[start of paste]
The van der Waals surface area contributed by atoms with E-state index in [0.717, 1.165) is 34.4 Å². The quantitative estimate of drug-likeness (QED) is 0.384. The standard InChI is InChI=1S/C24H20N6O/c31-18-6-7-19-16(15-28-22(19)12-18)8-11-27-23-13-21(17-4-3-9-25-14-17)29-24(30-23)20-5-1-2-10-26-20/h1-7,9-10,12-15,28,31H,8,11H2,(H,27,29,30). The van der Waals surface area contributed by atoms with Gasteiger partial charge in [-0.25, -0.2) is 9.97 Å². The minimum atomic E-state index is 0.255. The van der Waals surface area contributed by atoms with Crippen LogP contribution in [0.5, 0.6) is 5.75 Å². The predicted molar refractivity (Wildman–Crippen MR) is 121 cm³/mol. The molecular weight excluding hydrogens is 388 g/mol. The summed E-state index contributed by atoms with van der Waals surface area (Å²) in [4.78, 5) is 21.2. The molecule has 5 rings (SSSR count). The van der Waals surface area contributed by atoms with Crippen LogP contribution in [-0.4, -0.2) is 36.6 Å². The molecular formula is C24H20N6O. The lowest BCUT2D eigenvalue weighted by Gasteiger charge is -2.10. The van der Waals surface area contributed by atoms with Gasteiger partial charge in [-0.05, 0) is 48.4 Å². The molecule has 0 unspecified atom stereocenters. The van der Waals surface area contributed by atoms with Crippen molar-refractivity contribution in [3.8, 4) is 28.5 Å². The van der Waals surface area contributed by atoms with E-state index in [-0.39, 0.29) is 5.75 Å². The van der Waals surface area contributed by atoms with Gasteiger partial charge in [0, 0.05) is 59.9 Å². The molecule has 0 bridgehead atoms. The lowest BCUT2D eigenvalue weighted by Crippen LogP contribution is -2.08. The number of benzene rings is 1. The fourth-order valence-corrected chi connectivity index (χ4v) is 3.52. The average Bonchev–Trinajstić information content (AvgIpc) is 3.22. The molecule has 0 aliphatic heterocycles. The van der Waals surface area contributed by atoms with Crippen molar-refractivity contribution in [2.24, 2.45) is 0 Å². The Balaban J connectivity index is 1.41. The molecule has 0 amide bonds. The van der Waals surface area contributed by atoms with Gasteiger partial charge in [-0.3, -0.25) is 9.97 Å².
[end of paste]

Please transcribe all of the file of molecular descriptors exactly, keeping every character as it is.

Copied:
The van der Waals surface area contributed by atoms with E-state index in [0.717, 1.165) is 34.4 Å². The quantitative estimate of drug-likeness (QED) is 0.384. The standard InChI is InChI=1S/C24H20N6O/c31-18-6-7-19-16(15-28-22(19)12-18)8-11-27-23-13-21(17-4-3-9-25-14-17)29-24(30-23)20-5-1-2-10-26-20/h1-7,9-10,12-15,28,31H,8,11H2,(H,27,29,30). The van der Waals surface area contributed by atoms with Gasteiger partial charge in [-0.25, -0.2) is 9.97 Å². The minimum atomic E-state index is 0.255. The van der Waals surface area contributed by atoms with Crippen LogP contribution in [0.5, 0.6) is 5.75 Å². The predicted molar refractivity (Wildman–Crippen MR) is 121 cm³/mol. The molecular weight excluding hydrogens is 388 g/mol. The summed E-state index contributed by atoms with van der Waals surface area (Å²) in [4.78, 5) is 21.2. The molecule has 5 rings (SSSR count). The van der Waals surface area contributed by atoms with Crippen LogP contribution in [-0.4, -0.2) is 36.6 Å². The molecular formula is C24H20N6O. The lowest BCUT2D eigenvalue weighted by Gasteiger charge is -2.10. The van der Waals surface area contributed by atoms with Gasteiger partial charge in [-0.05, 0) is 48.4 Å². The molecule has 0 unspecified atom stereocenters. The van der Waals surface area contributed by atoms with Crippen molar-refractivity contribution in [3.8, 4) is 28.5 Å². The van der Waals surface area contributed by atoms with E-state index in [-0.39, 0.29) is 5.75 Å². The van der Waals surface area contributed by atoms with Gasteiger partial charge in [0, 0.05) is 59.9 Å². The molecule has 0 bridgehead atoms. The lowest BCUT2D eigenvalue weighted by Crippen LogP contribution is -2.08. The number of benzene rings is 1. The fourth-order valence-corrected chi connectivity index (χ4v) is 3.52. The average Bonchev–Trinajstić information content (AvgIpc) is 3.22. The molecule has 0 aliphatic heterocycles. The van der Waals surface area contributed by atoms with Crippen molar-refractivity contribution in [2.24, 2.45) is 0 Å². The Balaban J connectivity index is 1.41. The molecule has 0 amide bonds. The van der Waals surface area contributed by atoms with Gasteiger partial charge in [-0.3, -0.25) is 9.97 Å².